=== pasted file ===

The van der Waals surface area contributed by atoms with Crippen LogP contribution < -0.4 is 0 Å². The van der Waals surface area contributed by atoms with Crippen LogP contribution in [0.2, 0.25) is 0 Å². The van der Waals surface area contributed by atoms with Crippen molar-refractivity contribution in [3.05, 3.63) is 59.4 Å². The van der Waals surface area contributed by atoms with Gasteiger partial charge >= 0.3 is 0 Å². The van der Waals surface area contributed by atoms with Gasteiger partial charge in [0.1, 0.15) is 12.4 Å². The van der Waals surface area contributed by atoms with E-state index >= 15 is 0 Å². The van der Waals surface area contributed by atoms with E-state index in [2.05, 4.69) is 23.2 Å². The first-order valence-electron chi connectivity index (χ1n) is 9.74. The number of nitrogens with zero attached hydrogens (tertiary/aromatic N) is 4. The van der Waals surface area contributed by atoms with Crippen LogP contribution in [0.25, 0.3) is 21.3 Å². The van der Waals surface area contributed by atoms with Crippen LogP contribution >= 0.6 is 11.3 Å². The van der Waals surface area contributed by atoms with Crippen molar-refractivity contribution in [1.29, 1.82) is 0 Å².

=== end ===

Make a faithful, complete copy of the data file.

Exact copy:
The van der Waals surface area contributed by atoms with Crippen LogP contribution < -0.4 is 0 Å². The van der Waals surface area contributed by atoms with Crippen LogP contribution in [0.2, 0.25) is 0 Å². The van der Waals surface area contributed by atoms with Crippen molar-refractivity contribution in [3.05, 3.63) is 59.4 Å². The van der Waals surface area contributed by atoms with Gasteiger partial charge >= 0.3 is 0 Å². The van der Waals surface area contributed by atoms with Gasteiger partial charge in [0.1, 0.15) is 12.4 Å². The van der Waals surface area contributed by atoms with E-state index >= 15 is 0 Å². The van der Waals surface area contributed by atoms with E-state index in [2.05, 4.69) is 23.2 Å². The first-order valence-electron chi connectivity index (χ1n) is 9.74. The number of nitrogens with zero attached hydrogens (tertiary/aromatic N) is 4. The van der Waals surface area contributed by atoms with Crippen LogP contribution in [0.25, 0.3) is 21.3 Å². The van der Waals surface area contributed by atoms with Crippen LogP contribution >= 0.6 is 11.3 Å². The van der Waals surface area contributed by atoms with Crippen molar-refractivity contribution in [1.29, 1.82) is 0 Å².